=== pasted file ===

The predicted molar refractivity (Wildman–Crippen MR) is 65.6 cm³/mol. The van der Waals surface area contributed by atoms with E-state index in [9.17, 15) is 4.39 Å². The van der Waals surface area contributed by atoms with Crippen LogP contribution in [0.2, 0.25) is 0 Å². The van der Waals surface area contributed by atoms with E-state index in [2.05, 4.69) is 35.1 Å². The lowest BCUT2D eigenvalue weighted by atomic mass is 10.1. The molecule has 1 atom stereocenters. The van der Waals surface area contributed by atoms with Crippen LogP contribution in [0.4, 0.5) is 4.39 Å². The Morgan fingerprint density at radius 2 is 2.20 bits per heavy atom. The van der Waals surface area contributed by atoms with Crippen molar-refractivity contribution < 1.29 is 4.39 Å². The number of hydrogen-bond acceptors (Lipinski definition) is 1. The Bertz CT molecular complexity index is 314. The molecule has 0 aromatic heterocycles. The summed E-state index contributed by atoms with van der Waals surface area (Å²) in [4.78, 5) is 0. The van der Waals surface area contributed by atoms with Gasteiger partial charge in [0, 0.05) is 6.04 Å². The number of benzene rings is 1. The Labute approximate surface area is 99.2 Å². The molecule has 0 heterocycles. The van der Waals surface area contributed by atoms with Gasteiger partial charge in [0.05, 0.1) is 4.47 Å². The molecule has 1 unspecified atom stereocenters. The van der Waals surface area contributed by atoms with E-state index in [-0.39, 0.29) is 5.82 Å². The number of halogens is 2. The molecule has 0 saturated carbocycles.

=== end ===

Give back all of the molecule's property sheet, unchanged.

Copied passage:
The predicted molar refractivity (Wildman–Crippen MR) is 65.6 cm³/mol. The van der Waals surface area contributed by atoms with E-state index in [9.17, 15) is 4.39 Å². The van der Waals surface area contributed by atoms with Crippen LogP contribution in [0.2, 0.25) is 0 Å². The van der Waals surface area contributed by atoms with E-state index in [2.05, 4.69) is 35.1 Å². The lowest BCUT2D eigenvalue weighted by atomic mass is 10.1. The molecule has 1 atom stereocenters. The van der Waals surface area contributed by atoms with Crippen LogP contribution in [0.4, 0.5) is 4.39 Å². The Morgan fingerprint density at radius 2 is 2.20 bits per heavy atom. The van der Waals surface area contributed by atoms with Crippen molar-refractivity contribution < 1.29 is 4.39 Å². The number of hydrogen-bond acceptors (Lipinski definition) is 1. The Bertz CT molecular complexity index is 314. The molecule has 0 aromatic heterocycles. The summed E-state index contributed by atoms with van der Waals surface area (Å²) in [4.78, 5) is 0. The van der Waals surface area contributed by atoms with Gasteiger partial charge in [0, 0.05) is 6.04 Å². The number of benzene rings is 1. The Labute approximate surface area is 99.2 Å². The molecule has 0 heterocycles. The van der Waals surface area contributed by atoms with Gasteiger partial charge in [0.05, 0.1) is 4.47 Å². The molecule has 1 unspecified atom stereocenters. The van der Waals surface area contributed by atoms with E-state index in [-0.39, 0.29) is 5.82 Å². The number of halogens is 2. The molecule has 0 saturated carbocycles.